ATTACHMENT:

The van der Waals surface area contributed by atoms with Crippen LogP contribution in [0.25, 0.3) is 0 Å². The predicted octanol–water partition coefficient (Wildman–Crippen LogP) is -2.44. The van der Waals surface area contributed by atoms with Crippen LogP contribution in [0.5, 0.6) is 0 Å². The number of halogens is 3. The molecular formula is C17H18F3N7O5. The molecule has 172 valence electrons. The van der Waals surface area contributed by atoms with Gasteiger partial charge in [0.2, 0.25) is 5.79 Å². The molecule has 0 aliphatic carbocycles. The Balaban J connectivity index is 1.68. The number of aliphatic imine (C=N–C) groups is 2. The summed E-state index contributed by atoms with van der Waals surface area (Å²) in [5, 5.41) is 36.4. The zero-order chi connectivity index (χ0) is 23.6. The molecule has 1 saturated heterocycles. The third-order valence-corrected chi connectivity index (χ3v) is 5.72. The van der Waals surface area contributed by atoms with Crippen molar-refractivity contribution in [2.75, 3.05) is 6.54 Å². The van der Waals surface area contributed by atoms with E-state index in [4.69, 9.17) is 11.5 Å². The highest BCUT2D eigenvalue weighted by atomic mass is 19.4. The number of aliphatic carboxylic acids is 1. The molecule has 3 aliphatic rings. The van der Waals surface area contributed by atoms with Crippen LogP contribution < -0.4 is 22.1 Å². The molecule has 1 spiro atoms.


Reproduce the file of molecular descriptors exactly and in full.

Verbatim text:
The van der Waals surface area contributed by atoms with Crippen LogP contribution in [0.25, 0.3) is 0 Å². The predicted octanol–water partition coefficient (Wildman–Crippen LogP) is -2.44. The van der Waals surface area contributed by atoms with Crippen LogP contribution in [0.5, 0.6) is 0 Å². The number of halogens is 3. The molecular formula is C17H18F3N7O5. The molecule has 172 valence electrons. The van der Waals surface area contributed by atoms with Gasteiger partial charge in [0.2, 0.25) is 5.79 Å². The molecule has 0 aliphatic carbocycles. The Balaban J connectivity index is 1.68. The number of aliphatic imine (C=N–C) groups is 2. The summed E-state index contributed by atoms with van der Waals surface area (Å²) in [5, 5.41) is 36.4. The zero-order chi connectivity index (χ0) is 23.6. The molecule has 1 saturated heterocycles. The third-order valence-corrected chi connectivity index (χ3v) is 5.72. The van der Waals surface area contributed by atoms with Crippen molar-refractivity contribution in [2.75, 3.05) is 6.54 Å². The van der Waals surface area contributed by atoms with E-state index in [4.69, 9.17) is 11.5 Å². The highest BCUT2D eigenvalue weighted by atomic mass is 19.4. The number of aliphatic carboxylic acids is 1. The molecule has 3 aliphatic rings. The van der Waals surface area contributed by atoms with Crippen LogP contribution < -0.4 is 22.1 Å². The molecule has 1 spiro atoms.